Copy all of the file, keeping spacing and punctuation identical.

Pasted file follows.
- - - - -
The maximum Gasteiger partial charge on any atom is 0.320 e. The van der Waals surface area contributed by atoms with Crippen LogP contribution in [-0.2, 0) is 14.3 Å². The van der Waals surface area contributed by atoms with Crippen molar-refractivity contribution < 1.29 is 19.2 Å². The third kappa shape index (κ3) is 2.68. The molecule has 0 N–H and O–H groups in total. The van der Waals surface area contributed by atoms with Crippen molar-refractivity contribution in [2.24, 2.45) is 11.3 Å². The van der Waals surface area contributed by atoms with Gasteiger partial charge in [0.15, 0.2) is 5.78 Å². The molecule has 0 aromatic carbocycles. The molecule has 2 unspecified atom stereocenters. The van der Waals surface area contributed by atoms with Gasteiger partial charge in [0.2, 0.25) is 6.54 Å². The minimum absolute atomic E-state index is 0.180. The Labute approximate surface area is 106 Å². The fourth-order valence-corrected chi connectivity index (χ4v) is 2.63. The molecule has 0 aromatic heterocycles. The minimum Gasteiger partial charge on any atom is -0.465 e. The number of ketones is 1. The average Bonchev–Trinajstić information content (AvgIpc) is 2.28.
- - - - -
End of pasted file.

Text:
The maximum Gasteiger partial charge on any atom is 0.320 e. The van der Waals surface area contributed by atoms with Crippen LogP contribution in [-0.2, 0) is 14.3 Å². The van der Waals surface area contributed by atoms with Crippen molar-refractivity contribution < 1.29 is 19.2 Å². The third kappa shape index (κ3) is 2.68. The molecule has 0 N–H and O–H groups in total. The van der Waals surface area contributed by atoms with Crippen molar-refractivity contribution in [2.24, 2.45) is 11.3 Å². The van der Waals surface area contributed by atoms with Gasteiger partial charge in [0.15, 0.2) is 5.78 Å². The molecule has 0 aromatic carbocycles. The molecule has 2 unspecified atom stereocenters. The van der Waals surface area contributed by atoms with Gasteiger partial charge in [0.2, 0.25) is 6.54 Å². The minimum absolute atomic E-state index is 0.180. The Labute approximate surface area is 106 Å². The fourth-order valence-corrected chi connectivity index (χ4v) is 2.63. The molecule has 0 aromatic heterocycles. The minimum Gasteiger partial charge on any atom is -0.465 e. The number of ketones is 1. The average Bonchev–Trinajstić information content (AvgIpc) is 2.28.